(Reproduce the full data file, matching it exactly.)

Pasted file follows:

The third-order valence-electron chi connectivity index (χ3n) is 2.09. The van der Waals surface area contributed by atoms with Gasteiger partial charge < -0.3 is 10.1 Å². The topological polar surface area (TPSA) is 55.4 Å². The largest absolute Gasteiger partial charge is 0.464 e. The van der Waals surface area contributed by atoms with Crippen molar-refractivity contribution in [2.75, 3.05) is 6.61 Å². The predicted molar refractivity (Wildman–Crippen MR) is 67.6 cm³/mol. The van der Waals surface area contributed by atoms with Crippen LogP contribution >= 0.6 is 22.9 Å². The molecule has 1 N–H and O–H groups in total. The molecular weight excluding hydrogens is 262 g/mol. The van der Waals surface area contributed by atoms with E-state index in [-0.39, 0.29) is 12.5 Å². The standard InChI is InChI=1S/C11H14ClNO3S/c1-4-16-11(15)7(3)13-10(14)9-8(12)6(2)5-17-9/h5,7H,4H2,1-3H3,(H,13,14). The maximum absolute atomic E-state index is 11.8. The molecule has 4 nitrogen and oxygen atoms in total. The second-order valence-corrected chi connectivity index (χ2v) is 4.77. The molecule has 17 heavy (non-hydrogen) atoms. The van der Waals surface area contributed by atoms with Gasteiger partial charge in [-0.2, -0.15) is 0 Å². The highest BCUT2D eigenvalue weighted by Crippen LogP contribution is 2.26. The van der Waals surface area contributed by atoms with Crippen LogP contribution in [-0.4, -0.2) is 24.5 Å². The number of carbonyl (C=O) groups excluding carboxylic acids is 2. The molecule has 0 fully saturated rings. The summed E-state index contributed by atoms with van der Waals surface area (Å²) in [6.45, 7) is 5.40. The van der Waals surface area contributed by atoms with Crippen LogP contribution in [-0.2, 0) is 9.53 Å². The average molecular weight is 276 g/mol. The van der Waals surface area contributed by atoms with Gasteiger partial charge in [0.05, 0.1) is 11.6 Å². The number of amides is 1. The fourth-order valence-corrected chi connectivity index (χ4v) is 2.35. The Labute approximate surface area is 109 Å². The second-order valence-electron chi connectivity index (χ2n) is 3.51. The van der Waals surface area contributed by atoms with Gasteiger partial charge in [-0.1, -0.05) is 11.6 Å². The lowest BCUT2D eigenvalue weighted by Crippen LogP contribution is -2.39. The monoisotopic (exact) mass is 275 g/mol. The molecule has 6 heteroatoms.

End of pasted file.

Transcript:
The third-order valence-electron chi connectivity index (χ3n) is 2.09. The van der Waals surface area contributed by atoms with Gasteiger partial charge < -0.3 is 10.1 Å². The topological polar surface area (TPSA) is 55.4 Å². The largest absolute Gasteiger partial charge is 0.464 e. The van der Waals surface area contributed by atoms with Crippen molar-refractivity contribution in [2.75, 3.05) is 6.61 Å². The predicted molar refractivity (Wildman–Crippen MR) is 67.6 cm³/mol. The van der Waals surface area contributed by atoms with Crippen LogP contribution >= 0.6 is 22.9 Å². The molecule has 1 N–H and O–H groups in total. The molecular weight excluding hydrogens is 262 g/mol. The van der Waals surface area contributed by atoms with E-state index in [-0.39, 0.29) is 12.5 Å². The standard InChI is InChI=1S/C11H14ClNO3S/c1-4-16-11(15)7(3)13-10(14)9-8(12)6(2)5-17-9/h5,7H,4H2,1-3H3,(H,13,14). The maximum absolute atomic E-state index is 11.8. The molecule has 4 nitrogen and oxygen atoms in total. The second-order valence-corrected chi connectivity index (χ2v) is 4.77. The molecule has 17 heavy (non-hydrogen) atoms. The van der Waals surface area contributed by atoms with Gasteiger partial charge in [-0.2, -0.15) is 0 Å². The highest BCUT2D eigenvalue weighted by Crippen LogP contribution is 2.26. The van der Waals surface area contributed by atoms with Crippen LogP contribution in [-0.4, -0.2) is 24.5 Å². The number of carbonyl (C=O) groups excluding carboxylic acids is 2. The molecule has 0 fully saturated rings. The summed E-state index contributed by atoms with van der Waals surface area (Å²) in [6.45, 7) is 5.40. The van der Waals surface area contributed by atoms with Crippen LogP contribution in [-0.2, 0) is 9.53 Å². The average molecular weight is 276 g/mol. The van der Waals surface area contributed by atoms with Gasteiger partial charge in [0.05, 0.1) is 11.6 Å². The number of amides is 1. The fourth-order valence-corrected chi connectivity index (χ4v) is 2.35. The Labute approximate surface area is 109 Å². The second-order valence-electron chi connectivity index (χ2n) is 3.51. The van der Waals surface area contributed by atoms with Gasteiger partial charge in [-0.1, -0.05) is 11.6 Å². The lowest BCUT2D eigenvalue weighted by Crippen LogP contribution is -2.39. The monoisotopic (exact) mass is 275 g/mol. The molecule has 6 heteroatoms.